I understand that Celtic fans want to believe.
I understand that they want to give this guy a chance.
But people should not be getting carried away; this is a dangerous moment and a dangerous appointment, no matter how they try to dress it up.
His record is spotty at best.
To bounce up and down the league table like he has might be nothing over there, but here those kind of swings would get him sacked a dozen times over at any European club.
His lack of experience in the transfer market, and his lack of knowledge of the European game, is perilous to us when we have an entire squad to build. We have no idea if he’s even watched the team prior to this except to view Tom Rogic.
I cannot stress enough times how worried I am about the campaign in front of us.
Even with perfect conditions, a team already assembled and time to bed the players in, I have doubts about his ability to construct winning tactics against teams which put ten men behind the ball, having never had to do this before in his career, and how he’ll cope mentally and emotionally with a level of scrutiny he’s never before had to endure.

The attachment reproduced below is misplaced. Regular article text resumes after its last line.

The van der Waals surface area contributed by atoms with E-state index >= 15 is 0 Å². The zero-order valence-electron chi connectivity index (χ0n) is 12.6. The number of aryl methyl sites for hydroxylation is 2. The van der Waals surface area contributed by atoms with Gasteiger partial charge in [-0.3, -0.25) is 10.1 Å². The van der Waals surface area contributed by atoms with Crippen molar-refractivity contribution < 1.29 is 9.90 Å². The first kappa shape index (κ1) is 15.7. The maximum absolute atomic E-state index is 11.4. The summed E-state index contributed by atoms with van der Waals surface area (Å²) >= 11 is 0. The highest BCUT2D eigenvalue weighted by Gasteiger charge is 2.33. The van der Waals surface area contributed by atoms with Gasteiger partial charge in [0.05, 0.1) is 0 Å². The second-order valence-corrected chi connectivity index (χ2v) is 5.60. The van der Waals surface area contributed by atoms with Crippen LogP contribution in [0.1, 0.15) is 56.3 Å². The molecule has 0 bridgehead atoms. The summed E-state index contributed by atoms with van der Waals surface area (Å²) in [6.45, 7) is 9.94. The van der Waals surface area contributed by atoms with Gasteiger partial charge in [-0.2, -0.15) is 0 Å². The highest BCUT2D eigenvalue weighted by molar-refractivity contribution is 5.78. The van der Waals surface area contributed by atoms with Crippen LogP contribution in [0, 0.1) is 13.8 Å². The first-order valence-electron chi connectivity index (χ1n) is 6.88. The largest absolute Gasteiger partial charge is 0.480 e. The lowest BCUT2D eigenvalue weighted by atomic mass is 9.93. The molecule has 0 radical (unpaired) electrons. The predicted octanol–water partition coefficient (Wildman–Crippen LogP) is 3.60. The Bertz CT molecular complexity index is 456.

And to cap it all off, this guy has to uproot himself and his family and travel to the other side of the world, to a city where our rival’s fans rioted on the streets and where the CEO’s house was targeted in a firebomb attack.
We don’t even see those things as particularly abnormal.
For someone like him this will be like the dark side of the moon.
I have looked at this from every conceivable angle.
I want so much to believe that there’s a miracle in the offing here, that this guy will dazzle us and stun European football.
I can’t, and because I can’t I can’t support this appointment.
I will support the man – he’s going to need it – but I cannot support hiring him or pretend that I do.
I am begging my fellow fans not to get too hopeful.
At least prepare yourselves for the possibility that this might go wrong, badly wrong, horribly wrong.
Because it might.
Indeed, I can’t foresee any other outcome.
I think this is the most ridiculous appointment that we have made since Liam Brady.
It makes the John Barnes hire look rational.